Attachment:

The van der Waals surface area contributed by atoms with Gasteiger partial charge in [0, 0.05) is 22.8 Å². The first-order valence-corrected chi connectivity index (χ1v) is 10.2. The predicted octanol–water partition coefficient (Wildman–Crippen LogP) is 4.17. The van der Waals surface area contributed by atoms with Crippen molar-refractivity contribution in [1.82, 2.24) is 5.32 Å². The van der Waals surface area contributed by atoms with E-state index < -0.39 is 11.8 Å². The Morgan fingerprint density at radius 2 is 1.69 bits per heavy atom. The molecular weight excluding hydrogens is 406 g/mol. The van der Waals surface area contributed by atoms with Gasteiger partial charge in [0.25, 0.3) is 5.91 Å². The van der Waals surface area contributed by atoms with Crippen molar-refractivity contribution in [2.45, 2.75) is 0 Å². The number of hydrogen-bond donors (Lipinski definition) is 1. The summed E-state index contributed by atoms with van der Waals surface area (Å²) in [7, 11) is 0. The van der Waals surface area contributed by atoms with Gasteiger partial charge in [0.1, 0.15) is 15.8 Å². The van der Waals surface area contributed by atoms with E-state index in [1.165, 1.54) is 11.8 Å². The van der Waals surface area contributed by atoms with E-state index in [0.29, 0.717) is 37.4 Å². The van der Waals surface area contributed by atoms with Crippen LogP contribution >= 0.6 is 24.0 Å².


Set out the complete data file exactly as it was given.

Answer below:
The van der Waals surface area contributed by atoms with Gasteiger partial charge in [0, 0.05) is 22.8 Å². The first-order valence-corrected chi connectivity index (χ1v) is 10.2. The predicted octanol–water partition coefficient (Wildman–Crippen LogP) is 4.17. The van der Waals surface area contributed by atoms with Crippen molar-refractivity contribution in [1.82, 2.24) is 5.32 Å². The van der Waals surface area contributed by atoms with E-state index < -0.39 is 11.8 Å². The Morgan fingerprint density at radius 2 is 1.69 bits per heavy atom. The molecular weight excluding hydrogens is 406 g/mol. The van der Waals surface area contributed by atoms with Gasteiger partial charge in [0.25, 0.3) is 5.91 Å². The van der Waals surface area contributed by atoms with Crippen molar-refractivity contribution in [2.45, 2.75) is 0 Å². The number of hydrogen-bond donors (Lipinski definition) is 1. The summed E-state index contributed by atoms with van der Waals surface area (Å²) in [7, 11) is 0. The van der Waals surface area contributed by atoms with Gasteiger partial charge in [0.1, 0.15) is 15.8 Å². The van der Waals surface area contributed by atoms with E-state index in [1.165, 1.54) is 11.8 Å². The van der Waals surface area contributed by atoms with E-state index in [0.29, 0.717) is 37.4 Å². The van der Waals surface area contributed by atoms with Crippen LogP contribution >= 0.6 is 24.0 Å².